Unlike twenty years ago, manufacturers today no longer relinquish responsibility for a product once it is delivered. Now, consumer recalls are weekly occurrences: problems like bacterial contaminations, sterility assurance risks, undeclared ingredients, metal / glass / plastic particles, and oversized tablets have highlighted the need for Life Sciences manufacturers to know exactly where ingredients came from, where they went, and even what machinery they were processed on.
Perhaps this was best summed up by Susan J. Wilkinson, a Smarter Food Supply Networks Subject Matter Expert, with IBM Global Business Services, who wrote “Consumers and governments now hold brand owners fully responsible for everything related to their products,” (FoodLogistics.com, May 2012.)
Here's the bottom line: traceability is an essential aspect of the modern manufacturing environment. Also known as “track and trace,” if it isn't already, traceability should be an integral part of a Life Sciences organization's quality management system.
What does traceability mean?
In its simplest terms, traceability means knowing where a product came from and where it went. It's achieved by giving each unit of production a unique identification code – often a batch or lot number – and logging that through the manufacturing process. Extending the use of these codes to suppliers and customers results in what's often referred to as “one up, one down,” traceability across the supply chain.
Since manufacturers by definition “assemble,” the material or source information has to be linked to the recipe or bill of material. Thus traceability requires an ERP system with the ability to link suppliers, deliveries, and product identification codes to the manufacturing batches and eventual process output.
Regulation and Granularity
In the early days of traceability, lot or batch-level record-keeping was sufficient. However, in many industries, and especially the Life Sciences, a combination of consumer demand and government regulation are driving an increasing level of granularity, down to the individual item.
For an example, look at the Guidance Note on Medical Device Tracking issued by the FDA in January 2010. Addressing the requirements of the Safe Medical Devices and other Acts, this states that “Device tracking is intended to ensure that the Food and Drug Administration (FDA) can require a manufacturer to promptly identify product distribution information and remove a device from the market.”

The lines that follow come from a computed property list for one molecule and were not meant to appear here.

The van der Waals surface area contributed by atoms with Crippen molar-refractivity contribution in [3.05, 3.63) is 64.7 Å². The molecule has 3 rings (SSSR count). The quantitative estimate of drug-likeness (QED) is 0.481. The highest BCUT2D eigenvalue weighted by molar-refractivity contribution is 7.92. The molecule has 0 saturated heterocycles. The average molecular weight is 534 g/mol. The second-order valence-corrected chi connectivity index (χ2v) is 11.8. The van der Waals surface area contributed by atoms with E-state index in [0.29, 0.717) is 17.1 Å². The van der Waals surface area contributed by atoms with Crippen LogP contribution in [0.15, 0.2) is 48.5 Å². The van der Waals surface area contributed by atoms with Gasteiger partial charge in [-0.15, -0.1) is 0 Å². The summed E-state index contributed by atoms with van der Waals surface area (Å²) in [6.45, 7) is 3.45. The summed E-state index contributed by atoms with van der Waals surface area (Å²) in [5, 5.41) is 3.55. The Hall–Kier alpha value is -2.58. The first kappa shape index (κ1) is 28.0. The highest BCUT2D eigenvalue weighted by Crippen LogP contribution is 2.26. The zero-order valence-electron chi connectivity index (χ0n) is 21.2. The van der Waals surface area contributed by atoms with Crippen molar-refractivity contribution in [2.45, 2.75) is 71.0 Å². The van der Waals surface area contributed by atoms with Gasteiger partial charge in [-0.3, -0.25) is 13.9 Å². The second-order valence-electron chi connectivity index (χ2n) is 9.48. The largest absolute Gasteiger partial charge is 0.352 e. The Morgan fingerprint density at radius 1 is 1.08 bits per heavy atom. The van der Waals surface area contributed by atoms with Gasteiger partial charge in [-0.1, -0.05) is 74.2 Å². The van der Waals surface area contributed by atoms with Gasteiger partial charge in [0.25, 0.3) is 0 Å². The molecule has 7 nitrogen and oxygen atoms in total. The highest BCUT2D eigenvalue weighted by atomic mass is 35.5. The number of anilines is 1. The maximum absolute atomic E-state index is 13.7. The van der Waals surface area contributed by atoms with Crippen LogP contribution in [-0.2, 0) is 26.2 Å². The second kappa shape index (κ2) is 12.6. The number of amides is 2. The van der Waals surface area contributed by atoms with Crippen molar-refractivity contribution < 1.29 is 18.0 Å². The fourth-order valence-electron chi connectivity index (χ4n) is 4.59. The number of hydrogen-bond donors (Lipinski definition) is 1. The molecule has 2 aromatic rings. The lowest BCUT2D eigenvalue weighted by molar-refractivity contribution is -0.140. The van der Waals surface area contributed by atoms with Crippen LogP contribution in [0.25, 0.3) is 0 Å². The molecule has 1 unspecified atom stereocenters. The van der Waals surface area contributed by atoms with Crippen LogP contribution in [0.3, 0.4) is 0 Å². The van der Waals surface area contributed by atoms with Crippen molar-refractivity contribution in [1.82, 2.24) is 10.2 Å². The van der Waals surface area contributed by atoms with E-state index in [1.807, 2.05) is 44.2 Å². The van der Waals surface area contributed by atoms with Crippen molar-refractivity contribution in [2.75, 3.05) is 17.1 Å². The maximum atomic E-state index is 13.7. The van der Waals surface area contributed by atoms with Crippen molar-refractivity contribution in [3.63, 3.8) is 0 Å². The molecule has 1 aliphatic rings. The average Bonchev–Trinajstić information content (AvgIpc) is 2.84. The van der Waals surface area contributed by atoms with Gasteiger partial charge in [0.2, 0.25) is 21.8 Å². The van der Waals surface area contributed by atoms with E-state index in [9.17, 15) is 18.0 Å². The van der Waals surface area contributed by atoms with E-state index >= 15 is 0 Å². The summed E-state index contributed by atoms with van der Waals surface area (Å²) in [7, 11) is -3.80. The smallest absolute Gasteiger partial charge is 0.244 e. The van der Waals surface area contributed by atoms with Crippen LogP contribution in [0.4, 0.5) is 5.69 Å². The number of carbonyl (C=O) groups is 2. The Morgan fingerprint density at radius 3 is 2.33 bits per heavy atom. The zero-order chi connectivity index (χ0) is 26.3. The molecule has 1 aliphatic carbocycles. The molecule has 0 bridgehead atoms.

Traceability and Recalls
When a processing fault or error is discovered, the responsible manufacturer halts production and quarantines goods that might be affected. In many cases though, this is not sufficient to protect the end customer as short lead times and minimal supply chain inventory mean every product is made and shipped as quickly as possible. As a result, if a processing or production problem is discovered the affected goods could be many miles from their origin.
At this point the manufacturer is into a recall situation. All those customers who may have received defective goods have to be contacted and the items recovered. The expense of performing a recall can be huge but easily outweighed by the cost, in terms of reputation damage and lost business, of doing nothing. As a result, many recalls are carried out voluntarily, although agencies such as the FDA have the power to force a recalcitrant manufacturer's hand if necessary.
Importance of Traceability
Traceability lets a manufacturer minimize the size and scope of a recall by providing detailed information about the source, processing and distribution of raw materials and finished goods. The more granular the record-keeping - even down to the discrete item level - the smaller a recall can be. Traceability out to the end-user or customer also helps the manufacturer verify that every affected item has been retrieved, providing a measure of recall effectiveness.
When track and trace thinking is integrated within a single ERP and Quality Management System, an organization can respond quickly, minimizing possible adverse consequences. In turn, this protects the brand, showing that traceability is good for business.
No one chooses to get into a recall situation, but occasionally errors are made. An effective traceability system minimizes negative business impacts while protecting end-users and satisfying regulatory authorities. Learn about the Top 6 Benefits of Supply Chain Traceability in a Recall Situation.